Mastercard Foundation

The Mastercard Foundation works with visionary organizations to enable young people in Africa and in Indigenous communities in Canada to access dignified and fulfilling work. It is one of the largest private foundations in the world with a mission to advance learning and promote financial inclusion to create an inclusive and equitable world. It was established in 2006 through the generosity of Mastercard when it became a public company.

The Mastercard Foundation is an independent organization and its policies, operations, and program decisions are determined by its own Board of Directors and senior leadership team. It is a registered Canadian charity with offices in Toronto, Kigali, Accra and Nairobi, Kampala, Lagos, Dakar, and Addis Ababa.

The Mastercard Foundation provided USD 1.3 billion for development in 2021 through its grantmaking activities. Compared to 2020, this amount represents an increase of 31.5% in real terms.

In 2021, the Mastercard Foundation provided USD 781.5 million as its COVID-19 response, representing 59% of its development finance. In real terms, this is an increase of more than three times compared to 2020 when the foundation provided USD 227.1 million. In 2021, a total of USD 686 million was provided for COVID-19 control and other health-related activities, including provision of COVID-19 vaccines, accounting for 87.8% of its total COVID-19 response.

In 2021, the Mastercard Foundation provided USD 670.5 million to the multilateral system, representing 50.6% of its development finance, all of which was earmarked for specific countries, regions, themes or purposes.

All of this financing was provided to the United Nations (UN) system, notably UNICEF (USD 662.9 million), FAO (USD 5.6 million) and UNHCR (USD 1.7 million).

See the section on geographic and thematic focus for the geographical and thematic breakdown of bilateral allocations earmarked through the multilateral development system.

In 2021, the Mastercard Foundation channelled its contributions mostly through multilateral organisations (USD 670.5 million), universities, research institutes, or think tanks (USD 332.6 million) and non-governmental organisations (NGOs) and civil society (USD 151.8 million).

In 2021, civil society organisations (CSOs) received USD 151.8 million of the Mastercard Foundation’s development finance, all of which was earmarked to specific projects.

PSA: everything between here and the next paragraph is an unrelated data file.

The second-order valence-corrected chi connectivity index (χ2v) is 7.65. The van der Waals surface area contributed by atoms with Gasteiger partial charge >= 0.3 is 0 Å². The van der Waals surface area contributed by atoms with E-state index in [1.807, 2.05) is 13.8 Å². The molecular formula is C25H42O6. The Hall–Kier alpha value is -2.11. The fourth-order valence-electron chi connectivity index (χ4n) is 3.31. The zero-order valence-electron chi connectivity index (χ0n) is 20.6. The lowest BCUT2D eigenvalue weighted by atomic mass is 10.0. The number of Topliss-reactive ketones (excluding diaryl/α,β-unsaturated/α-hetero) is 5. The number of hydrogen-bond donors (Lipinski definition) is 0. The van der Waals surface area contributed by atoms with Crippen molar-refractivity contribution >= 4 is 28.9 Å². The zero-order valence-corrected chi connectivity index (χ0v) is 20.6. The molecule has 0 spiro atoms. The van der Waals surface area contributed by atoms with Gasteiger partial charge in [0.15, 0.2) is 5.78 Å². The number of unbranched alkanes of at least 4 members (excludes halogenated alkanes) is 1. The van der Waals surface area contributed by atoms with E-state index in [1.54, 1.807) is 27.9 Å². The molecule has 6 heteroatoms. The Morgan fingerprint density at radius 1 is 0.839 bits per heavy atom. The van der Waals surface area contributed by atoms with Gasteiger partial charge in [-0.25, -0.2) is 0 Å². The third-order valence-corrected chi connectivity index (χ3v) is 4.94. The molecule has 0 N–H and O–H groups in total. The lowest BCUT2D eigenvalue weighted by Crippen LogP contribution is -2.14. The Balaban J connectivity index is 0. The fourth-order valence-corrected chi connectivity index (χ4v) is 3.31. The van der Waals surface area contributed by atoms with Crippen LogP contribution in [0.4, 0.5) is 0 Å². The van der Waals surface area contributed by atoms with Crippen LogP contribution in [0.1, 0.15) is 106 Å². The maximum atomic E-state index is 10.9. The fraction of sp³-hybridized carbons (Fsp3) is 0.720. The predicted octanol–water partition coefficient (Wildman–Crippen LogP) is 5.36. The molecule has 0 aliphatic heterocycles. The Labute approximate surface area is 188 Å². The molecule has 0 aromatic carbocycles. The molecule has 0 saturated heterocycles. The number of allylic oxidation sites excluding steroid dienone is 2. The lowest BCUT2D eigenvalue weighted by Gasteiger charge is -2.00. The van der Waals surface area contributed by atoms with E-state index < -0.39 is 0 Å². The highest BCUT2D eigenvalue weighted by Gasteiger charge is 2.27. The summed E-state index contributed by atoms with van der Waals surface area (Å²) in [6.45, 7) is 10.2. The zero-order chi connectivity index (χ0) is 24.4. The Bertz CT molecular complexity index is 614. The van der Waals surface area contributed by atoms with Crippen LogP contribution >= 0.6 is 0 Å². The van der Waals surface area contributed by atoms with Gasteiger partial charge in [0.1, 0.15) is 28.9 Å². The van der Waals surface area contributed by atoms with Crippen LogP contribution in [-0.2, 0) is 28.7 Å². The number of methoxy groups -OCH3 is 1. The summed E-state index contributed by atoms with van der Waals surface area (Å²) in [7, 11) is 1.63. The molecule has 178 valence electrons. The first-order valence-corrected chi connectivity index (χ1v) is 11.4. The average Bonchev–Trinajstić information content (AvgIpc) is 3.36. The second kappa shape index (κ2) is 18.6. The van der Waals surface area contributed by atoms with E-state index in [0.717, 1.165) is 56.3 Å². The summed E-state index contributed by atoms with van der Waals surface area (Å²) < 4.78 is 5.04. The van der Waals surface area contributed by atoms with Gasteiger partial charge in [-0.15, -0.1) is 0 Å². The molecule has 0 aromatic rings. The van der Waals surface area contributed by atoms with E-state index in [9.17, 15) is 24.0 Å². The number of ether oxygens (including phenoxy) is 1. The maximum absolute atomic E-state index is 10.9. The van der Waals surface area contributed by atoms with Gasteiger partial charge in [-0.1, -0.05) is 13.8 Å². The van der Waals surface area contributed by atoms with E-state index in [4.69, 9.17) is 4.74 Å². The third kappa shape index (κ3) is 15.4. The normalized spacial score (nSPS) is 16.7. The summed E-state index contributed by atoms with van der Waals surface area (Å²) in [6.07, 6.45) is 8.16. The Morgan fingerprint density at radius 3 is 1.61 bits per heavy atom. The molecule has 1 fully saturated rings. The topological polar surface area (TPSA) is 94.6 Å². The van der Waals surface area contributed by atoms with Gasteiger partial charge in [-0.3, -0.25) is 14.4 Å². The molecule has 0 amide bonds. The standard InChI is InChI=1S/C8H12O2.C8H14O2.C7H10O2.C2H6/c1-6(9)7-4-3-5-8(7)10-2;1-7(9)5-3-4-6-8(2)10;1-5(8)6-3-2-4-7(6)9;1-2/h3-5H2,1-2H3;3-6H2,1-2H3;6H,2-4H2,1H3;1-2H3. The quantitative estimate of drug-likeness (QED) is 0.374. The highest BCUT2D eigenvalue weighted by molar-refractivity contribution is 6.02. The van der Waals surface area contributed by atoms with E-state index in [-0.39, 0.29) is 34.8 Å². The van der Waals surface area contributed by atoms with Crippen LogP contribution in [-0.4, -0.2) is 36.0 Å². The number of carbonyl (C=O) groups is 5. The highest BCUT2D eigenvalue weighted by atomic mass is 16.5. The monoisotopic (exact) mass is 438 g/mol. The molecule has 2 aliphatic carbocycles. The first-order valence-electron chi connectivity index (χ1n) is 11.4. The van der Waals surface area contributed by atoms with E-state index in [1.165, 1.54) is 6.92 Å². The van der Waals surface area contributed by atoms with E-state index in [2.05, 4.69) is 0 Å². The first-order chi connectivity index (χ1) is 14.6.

In 2021, the Mastercard Foundation’s development finance was primarily focused on Africa. USD 1.3 billion was allocated to Sub-Saharan Africa. Only USD 0.3 million (0.02%) of the foundation’s development finance was unallocated by region.

Within Africa, Eastern Africa was provided USD 284.5 million and Western Africa 245 million, representing respectively 21.5% and 18.5% of the Mastercard Foundation’s development finance. USD 788.3 million (59.5%) was allocated to Sub-Saharan Africa without specific country allocation.

In 2021, 38.5% of development finance went to the top 10 recipients. The Mastercard Foundation’s most significant recipients included Ghana (USD 138.5 million), Rwanda (USD 101.3 million) and Ethiopia (USD 71.1 million). Moreover, 59.6% of development finance was not allocated by country.

Least developed countries (LDCs) received USD 276.3 million (20.9%) of Mastercard Foundation’s gross disbursements in 2021. Further, the foundation allocated 19.2% of its development finance to lower middle income countries (19.2%) in 2021, noting that USD 788.6 million (59.6%) was unallocated by income group.

Support to fragile contexts reached USD 258.4 million in 2021, representing 19.5% of Mastercard Foundation’s development finance. Of this extremely fragile contexts received USD 4.6 million.

Learn more about support to fragile contexts on the States of Fragility platform.

In 2021, more than three-quarters of the Mastercard Foundation’s commitments were allocated to social infrastructure and services. Investments in this area accounted for 76.2% of commitments (USD 1.2 billion), with a strong focus on support to health and population (USD 947 million) and education (USD 267.4 million). Contributions to economic infrastructure and services totalled USD 336.9 million (20.6%), focusing on banking & financial services.

In 2021, the Mastercard Foundation committed the largest shares of its contributions to the goals of good health and well-being (SDG 3), reduced inequalities (SDG 10) and decent work and economic growth (SDG 8). Support for gender equality (SDG 5) amounted to USD 368.8 million.

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The methodological notes provide further details on the definitions and statistical methodologies applied, including core and earmarked contributions to multilateral organisations, the Sustainable Development Goal focus of private development finance, channels of delivery, unspecified/unallocated allocations, the gender equality policy marker, and the environment markers.

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